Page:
As the UK and more of the Western World begins the long road out of lockdown, Real Ideas is looking hard at what lessons and even benefits it has brought to our lives and to our environment.
Alongside the Black Lives Matter protest and campaigns, and responding to the Covid 19 crisis, we’ve all had our own experience of changed lives and a changed world. What many people are seeing is that there is no “going back to normal” and nor would we want there to be: lower carbon dioxide emissions, a boost to the natural world, more audible birdsong, and reduced city air pollution are just some of the wider environmental benefits.
For Real Ideas, we’re having a long, hard look at our pre-coronavirus ways of working, including driving to meetings, paperwork, printing, and how we’ve used office space. For all the weirdness, there have been some real reductions in our environmental impact, and we want these to continue.
Our way of choosing how, what to focus on, and what else we might do to improve things is to create an action plan, using a model called One Planet Living, which has ten principles;
The first three themes are non-environmental, because this is about quality of life – a model for sustainable development: meeting our needs without compromising the ability of future generations to meet theirs.
Why is this so important? Because it’s as if we are currently living off the world’s capital, not the interest. If everyone in the world lived like we do in the UK, we’d need three and a half planets, which is just not sustainable. In order to live in a fairer and safer way, we need to reduce our environmental impact, or our “ecological footprint” as it’s sometime described. You can work out yours here: footprintcalculator.org.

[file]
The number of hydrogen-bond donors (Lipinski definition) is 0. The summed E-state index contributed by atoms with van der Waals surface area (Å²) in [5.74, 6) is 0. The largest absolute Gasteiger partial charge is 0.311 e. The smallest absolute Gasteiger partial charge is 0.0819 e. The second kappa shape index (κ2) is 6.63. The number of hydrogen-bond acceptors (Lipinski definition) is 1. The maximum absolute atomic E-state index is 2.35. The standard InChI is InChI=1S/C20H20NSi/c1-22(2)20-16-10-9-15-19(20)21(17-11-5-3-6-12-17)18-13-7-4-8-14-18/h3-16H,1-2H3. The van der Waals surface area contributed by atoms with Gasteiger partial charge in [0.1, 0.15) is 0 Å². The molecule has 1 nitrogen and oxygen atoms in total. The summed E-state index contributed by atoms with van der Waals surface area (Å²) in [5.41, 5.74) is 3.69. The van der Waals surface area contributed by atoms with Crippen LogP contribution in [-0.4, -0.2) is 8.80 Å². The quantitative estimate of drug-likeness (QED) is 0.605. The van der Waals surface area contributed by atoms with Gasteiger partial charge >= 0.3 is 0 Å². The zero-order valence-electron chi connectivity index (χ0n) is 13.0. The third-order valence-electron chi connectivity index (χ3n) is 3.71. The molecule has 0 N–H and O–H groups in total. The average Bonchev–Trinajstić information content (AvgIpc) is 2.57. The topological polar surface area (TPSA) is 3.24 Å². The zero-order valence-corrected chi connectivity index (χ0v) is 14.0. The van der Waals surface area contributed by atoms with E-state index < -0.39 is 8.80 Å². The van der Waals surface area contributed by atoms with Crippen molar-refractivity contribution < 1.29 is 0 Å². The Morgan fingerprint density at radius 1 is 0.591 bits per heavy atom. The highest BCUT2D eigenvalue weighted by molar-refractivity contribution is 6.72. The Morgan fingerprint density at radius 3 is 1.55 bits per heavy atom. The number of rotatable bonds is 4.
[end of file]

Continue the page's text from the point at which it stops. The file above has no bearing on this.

The impacts of overconsumption are well-known: climate change, deforestation and extinctions, ocean pollution, poor air quality and more. Why would we not want to do what we could to reduce these?
So what would your action plan look like? For you, your home, even your neighbourhood, workplace or business?
For us in Real Ideas, ours is still emerging, but we’re committed to having something workable in place this summer. For us, this is about leading by example, getting our own house in order (though we do already have a range of positive initiatives internally) and being systematic about what we do, measuring impact.
We hope you’ll join us.
Thurstan Crockett is a self-employed sustainability consultant and coach, who also works part-time for Real Ideas supporting young people on the Game Changer programme. Before moving to Cornwall five years ago, he was Head of Sustainability & Environmental Policy at Brighton Council, where he led work on a One Planet Living Plan for the city and council. Brighton was designated the first “One Planet City” as a result of its commitments. At the end of the video “Will One Planet Living work for you?”, you’ll see Brighton’s then Leader and Chief Executive speak about what One Planet Living meant to them back in 2012. It was the first Green Party-led council in the country!